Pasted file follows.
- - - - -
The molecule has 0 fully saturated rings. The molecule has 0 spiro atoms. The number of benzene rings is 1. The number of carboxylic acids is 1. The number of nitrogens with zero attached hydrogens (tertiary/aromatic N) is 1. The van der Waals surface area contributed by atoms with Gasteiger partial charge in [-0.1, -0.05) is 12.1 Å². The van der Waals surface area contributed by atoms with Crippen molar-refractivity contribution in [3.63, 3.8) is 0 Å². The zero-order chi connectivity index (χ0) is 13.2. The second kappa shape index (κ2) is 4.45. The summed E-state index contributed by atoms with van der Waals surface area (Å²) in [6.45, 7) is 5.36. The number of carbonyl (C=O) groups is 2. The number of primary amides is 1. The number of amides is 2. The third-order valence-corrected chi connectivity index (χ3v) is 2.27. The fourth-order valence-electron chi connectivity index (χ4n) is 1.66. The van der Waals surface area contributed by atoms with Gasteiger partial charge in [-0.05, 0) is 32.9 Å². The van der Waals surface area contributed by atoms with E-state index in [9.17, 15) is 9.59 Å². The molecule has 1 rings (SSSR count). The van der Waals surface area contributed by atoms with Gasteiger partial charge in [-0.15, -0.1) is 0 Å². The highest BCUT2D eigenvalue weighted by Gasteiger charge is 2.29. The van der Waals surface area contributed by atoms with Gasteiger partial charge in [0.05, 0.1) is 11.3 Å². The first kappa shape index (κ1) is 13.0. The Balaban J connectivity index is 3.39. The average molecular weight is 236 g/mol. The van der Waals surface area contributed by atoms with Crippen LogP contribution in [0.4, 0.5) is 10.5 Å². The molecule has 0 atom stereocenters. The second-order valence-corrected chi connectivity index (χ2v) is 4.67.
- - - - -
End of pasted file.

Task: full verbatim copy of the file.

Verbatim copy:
The molecule has 0 fully saturated rings. The molecule has 0 spiro atoms. The number of benzene rings is 1. The number of carboxylic acids is 1. The number of nitrogens with zero attached hydrogens (tertiary/aromatic N) is 1. The van der Waals surface area contributed by atoms with Gasteiger partial charge in [-0.1, -0.05) is 12.1 Å². The van der Waals surface area contributed by atoms with Crippen molar-refractivity contribution in [3.63, 3.8) is 0 Å². The zero-order chi connectivity index (χ0) is 13.2. The second kappa shape index (κ2) is 4.45. The summed E-state index contributed by atoms with van der Waals surface area (Å²) in [6.45, 7) is 5.36. The number of carbonyl (C=O) groups is 2. The number of primary amides is 1. The number of amides is 2. The third-order valence-corrected chi connectivity index (χ3v) is 2.27. The fourth-order valence-electron chi connectivity index (χ4n) is 1.66. The van der Waals surface area contributed by atoms with Gasteiger partial charge in [-0.05, 0) is 32.9 Å². The van der Waals surface area contributed by atoms with E-state index in [9.17, 15) is 9.59 Å². The molecule has 1 rings (SSSR count). The van der Waals surface area contributed by atoms with Gasteiger partial charge in [-0.15, -0.1) is 0 Å². The highest BCUT2D eigenvalue weighted by Gasteiger charge is 2.29. The van der Waals surface area contributed by atoms with Gasteiger partial charge in [0.05, 0.1) is 11.3 Å². The first kappa shape index (κ1) is 13.0. The Balaban J connectivity index is 3.39. The average molecular weight is 236 g/mol. The van der Waals surface area contributed by atoms with Crippen LogP contribution in [0.4, 0.5) is 10.5 Å². The molecule has 0 atom stereocenters. The second-order valence-corrected chi connectivity index (χ2v) is 4.67.